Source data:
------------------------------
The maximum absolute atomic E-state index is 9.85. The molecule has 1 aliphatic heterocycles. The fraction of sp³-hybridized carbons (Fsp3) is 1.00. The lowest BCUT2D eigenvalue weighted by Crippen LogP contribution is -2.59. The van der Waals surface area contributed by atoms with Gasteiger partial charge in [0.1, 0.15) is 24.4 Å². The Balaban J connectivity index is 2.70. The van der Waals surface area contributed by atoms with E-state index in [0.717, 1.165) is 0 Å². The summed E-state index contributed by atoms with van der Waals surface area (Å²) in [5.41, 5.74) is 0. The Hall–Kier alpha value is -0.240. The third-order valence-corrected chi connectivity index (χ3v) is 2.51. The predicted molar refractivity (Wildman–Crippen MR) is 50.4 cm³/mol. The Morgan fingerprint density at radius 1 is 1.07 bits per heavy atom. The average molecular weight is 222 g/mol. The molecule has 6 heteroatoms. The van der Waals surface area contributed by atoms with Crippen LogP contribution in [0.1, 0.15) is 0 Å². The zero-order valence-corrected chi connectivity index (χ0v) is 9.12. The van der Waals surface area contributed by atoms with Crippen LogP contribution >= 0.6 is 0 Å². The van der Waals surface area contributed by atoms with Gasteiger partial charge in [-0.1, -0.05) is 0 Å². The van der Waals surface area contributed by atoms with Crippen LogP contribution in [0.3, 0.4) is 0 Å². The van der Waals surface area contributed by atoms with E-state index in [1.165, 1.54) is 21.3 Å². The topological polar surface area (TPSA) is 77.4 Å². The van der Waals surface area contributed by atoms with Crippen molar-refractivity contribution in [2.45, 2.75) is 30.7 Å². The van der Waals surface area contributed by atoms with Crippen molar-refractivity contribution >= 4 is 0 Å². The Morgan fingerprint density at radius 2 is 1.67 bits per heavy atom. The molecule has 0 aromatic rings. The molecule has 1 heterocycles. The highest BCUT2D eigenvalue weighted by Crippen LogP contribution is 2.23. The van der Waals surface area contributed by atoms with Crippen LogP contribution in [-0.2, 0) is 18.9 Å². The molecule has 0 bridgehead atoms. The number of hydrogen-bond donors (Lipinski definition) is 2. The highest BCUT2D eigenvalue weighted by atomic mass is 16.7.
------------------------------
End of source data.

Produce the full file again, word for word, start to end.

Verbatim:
The maximum absolute atomic E-state index is 9.85. The molecule has 1 aliphatic heterocycles. The fraction of sp³-hybridized carbons (Fsp3) is 1.00. The lowest BCUT2D eigenvalue weighted by Crippen LogP contribution is -2.59. The van der Waals surface area contributed by atoms with Gasteiger partial charge in [0.1, 0.15) is 24.4 Å². The Balaban J connectivity index is 2.70. The van der Waals surface area contributed by atoms with E-state index in [0.717, 1.165) is 0 Å². The summed E-state index contributed by atoms with van der Waals surface area (Å²) in [5.41, 5.74) is 0. The Hall–Kier alpha value is -0.240. The third-order valence-corrected chi connectivity index (χ3v) is 2.51. The predicted molar refractivity (Wildman–Crippen MR) is 50.4 cm³/mol. The Morgan fingerprint density at radius 1 is 1.07 bits per heavy atom. The average molecular weight is 222 g/mol. The molecule has 6 heteroatoms. The van der Waals surface area contributed by atoms with Crippen LogP contribution in [0.1, 0.15) is 0 Å². The zero-order valence-corrected chi connectivity index (χ0v) is 9.12. The van der Waals surface area contributed by atoms with Crippen LogP contribution >= 0.6 is 0 Å². The van der Waals surface area contributed by atoms with Gasteiger partial charge in [-0.1, -0.05) is 0 Å². The van der Waals surface area contributed by atoms with Crippen LogP contribution in [0.3, 0.4) is 0 Å². The van der Waals surface area contributed by atoms with E-state index in [1.165, 1.54) is 21.3 Å². The topological polar surface area (TPSA) is 77.4 Å². The van der Waals surface area contributed by atoms with Crippen molar-refractivity contribution in [2.45, 2.75) is 30.7 Å². The van der Waals surface area contributed by atoms with Crippen molar-refractivity contribution >= 4 is 0 Å². The Morgan fingerprint density at radius 2 is 1.67 bits per heavy atom. The molecule has 0 aromatic rings. The molecule has 1 heterocycles. The highest BCUT2D eigenvalue weighted by Crippen LogP contribution is 2.23. The van der Waals surface area contributed by atoms with Crippen LogP contribution in [-0.2, 0) is 18.9 Å². The molecule has 0 bridgehead atoms. The number of hydrogen-bond donors (Lipinski definition) is 2. The highest BCUT2D eigenvalue weighted by atomic mass is 16.7.